What does it mean to be a manager?
A lot of people say they want to become managers, only to realize there's a learning curve that comes with a leadership role. When you are a first-time manager, you move from being assessed primarily on your hard skills (being a designer, a content writer, an account manager, etc.) to being assessed based on your soft skills (communication style, ability to build relationships, motivate team members, uphold deadlines and team KPIs, etc.). On top of that, you are now expected to carry a different level of professionalism.
You now represent the company, in the sense that the company has chosen to promote and represent you.
Something our Head of People does at ThirdLove, for example, is hold role-playing exercises. She will have managers come together and have one person say something (talk about a conflict, or share something on their mind) and then the other person will have to respond. This is how we do a lot of our communication training.
So, if you are reflecting on ways your company can better empower its own first-time managers, or maybe you're wondering what you should be working on to become a manager yourself, here are four pieces of advice I would encourage you to take to heart.
1. You don't have to have an immediate answer for everything.
Especially if you are leading a big team, you don't always have to know, right away, how to handle each and every question or conflict that arises--especially when you're caught off guard.
If somebody comes to me and says, "I'm really upset at this thing that happened" or catches me off-guard, I will usually say something to the effect of, "You know what? That's interesting. Let me think about it and come back to you." That is a perfectly acceptable answer (so long as you return to the person with a thoughtful takeaway or action step). This gives you time to digest, ask others for advice, and come back with the best possible path forward.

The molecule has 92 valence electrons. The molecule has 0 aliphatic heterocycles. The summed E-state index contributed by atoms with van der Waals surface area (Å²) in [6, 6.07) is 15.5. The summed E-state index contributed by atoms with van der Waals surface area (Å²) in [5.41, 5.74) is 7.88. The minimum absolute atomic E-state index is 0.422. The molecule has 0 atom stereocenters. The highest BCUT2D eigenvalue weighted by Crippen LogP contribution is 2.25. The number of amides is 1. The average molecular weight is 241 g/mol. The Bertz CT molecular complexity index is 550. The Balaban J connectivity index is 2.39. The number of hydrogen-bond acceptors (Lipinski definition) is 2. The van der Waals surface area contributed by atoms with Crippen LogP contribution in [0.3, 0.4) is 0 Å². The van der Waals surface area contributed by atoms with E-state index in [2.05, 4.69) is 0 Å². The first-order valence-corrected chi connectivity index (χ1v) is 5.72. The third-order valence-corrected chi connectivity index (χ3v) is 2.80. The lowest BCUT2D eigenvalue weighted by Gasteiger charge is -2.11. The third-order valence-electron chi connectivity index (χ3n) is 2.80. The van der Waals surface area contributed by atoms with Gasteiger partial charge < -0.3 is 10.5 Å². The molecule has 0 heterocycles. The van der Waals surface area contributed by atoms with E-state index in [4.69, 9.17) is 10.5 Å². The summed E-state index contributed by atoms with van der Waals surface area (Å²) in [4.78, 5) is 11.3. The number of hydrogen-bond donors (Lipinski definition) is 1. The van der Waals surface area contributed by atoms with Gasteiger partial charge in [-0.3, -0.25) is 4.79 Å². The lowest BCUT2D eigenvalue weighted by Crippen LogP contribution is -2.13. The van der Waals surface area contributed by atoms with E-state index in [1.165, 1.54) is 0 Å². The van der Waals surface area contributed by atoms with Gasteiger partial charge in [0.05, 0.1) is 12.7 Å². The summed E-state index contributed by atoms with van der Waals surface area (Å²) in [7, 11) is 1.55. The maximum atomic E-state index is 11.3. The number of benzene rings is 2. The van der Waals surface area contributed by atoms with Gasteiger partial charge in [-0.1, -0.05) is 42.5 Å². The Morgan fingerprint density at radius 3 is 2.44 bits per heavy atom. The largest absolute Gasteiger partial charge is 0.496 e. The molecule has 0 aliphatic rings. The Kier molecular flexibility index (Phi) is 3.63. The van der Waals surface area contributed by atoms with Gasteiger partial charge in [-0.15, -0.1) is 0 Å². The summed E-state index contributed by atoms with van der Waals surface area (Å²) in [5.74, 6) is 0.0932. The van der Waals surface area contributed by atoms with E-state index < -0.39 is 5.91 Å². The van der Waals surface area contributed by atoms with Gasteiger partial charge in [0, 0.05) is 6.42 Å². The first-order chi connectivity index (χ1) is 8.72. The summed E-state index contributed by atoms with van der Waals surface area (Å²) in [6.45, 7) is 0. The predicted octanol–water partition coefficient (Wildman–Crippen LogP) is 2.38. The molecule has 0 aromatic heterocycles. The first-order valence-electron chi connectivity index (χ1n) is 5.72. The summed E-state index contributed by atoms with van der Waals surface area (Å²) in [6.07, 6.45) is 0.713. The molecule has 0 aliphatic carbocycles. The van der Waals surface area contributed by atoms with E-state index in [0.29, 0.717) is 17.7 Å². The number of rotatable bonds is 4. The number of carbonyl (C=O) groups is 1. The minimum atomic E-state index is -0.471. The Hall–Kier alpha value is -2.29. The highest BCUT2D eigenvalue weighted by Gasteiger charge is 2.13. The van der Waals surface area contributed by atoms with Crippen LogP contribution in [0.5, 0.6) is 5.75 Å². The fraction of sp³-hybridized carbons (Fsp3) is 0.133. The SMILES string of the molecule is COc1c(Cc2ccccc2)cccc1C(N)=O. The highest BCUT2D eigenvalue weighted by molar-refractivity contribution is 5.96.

Being thoughtful will make you a whole lot more effective than being reactionary.
2. Lead by example and make empathy one of your core soft skills.
As a manager, your job is to serve everyone else. In fact, at each of our leadership meetings, I say the same thing to the group -- your 'team' is the people around the leadership table. Of course, you also need to be accountable to your direct reports, and you must set a positive example for the people below you and the people around you. You can't be defensive for example when you are asked questions, or others will think that is acceptable behavior.
You also need to get to know your team, understand who they are, what they want, and what they need in order to be successful. This is what takes you from being an IC, where you see your job is your own and no one else's, to being a manager and a leader, where your job is to positively impact every single other person at the company, in some way, shape, or form. Empathy is a must.
3. Your job is to give direct, honest feedback.
Being able to give constructive feedback is a skill.
It takes a lot of practice to be able to tell people what they need to do in order to improve without making them feel offended--and instead, making feedback a gift for them to learn and improve. A lot of first-time managers think their title of Manager is going to be the thing that gets people to take them seriously. It's not.
People follow people who have cultivated a mindset that conveys genuine confidence and empathy at the same time. Your team needs to know you mean business, but that your feedback is also coming from a good place.
4. The company should invest heavily in training new managers, and first-time managers should invest heavily in educating themselves.
Nothing is more important internally than training and empowering your managers.
Great managers are the only way your company will ever scale. So, some of the things you need to prioritize giving these new managers is a clear understanding of their day-to-day responsibilities, as well as teaching them things like how to set their own goals, how to onboard a new team member, how to develop 30-60-90 day plans and review new employee performance. And most of all, communication training, and showing them how you would like them to communicate with their direct reports.
That said, if you are a first-time manager, you should be taking it upon yourself to proactively seek answers to these types of questions as well--both within the company and externally. Talk to friends. Grab coffee with someone who is a manager at another company and ask them what works. Read leadership now and newsletters. Invest in yourself, so that you can rise to the occasion.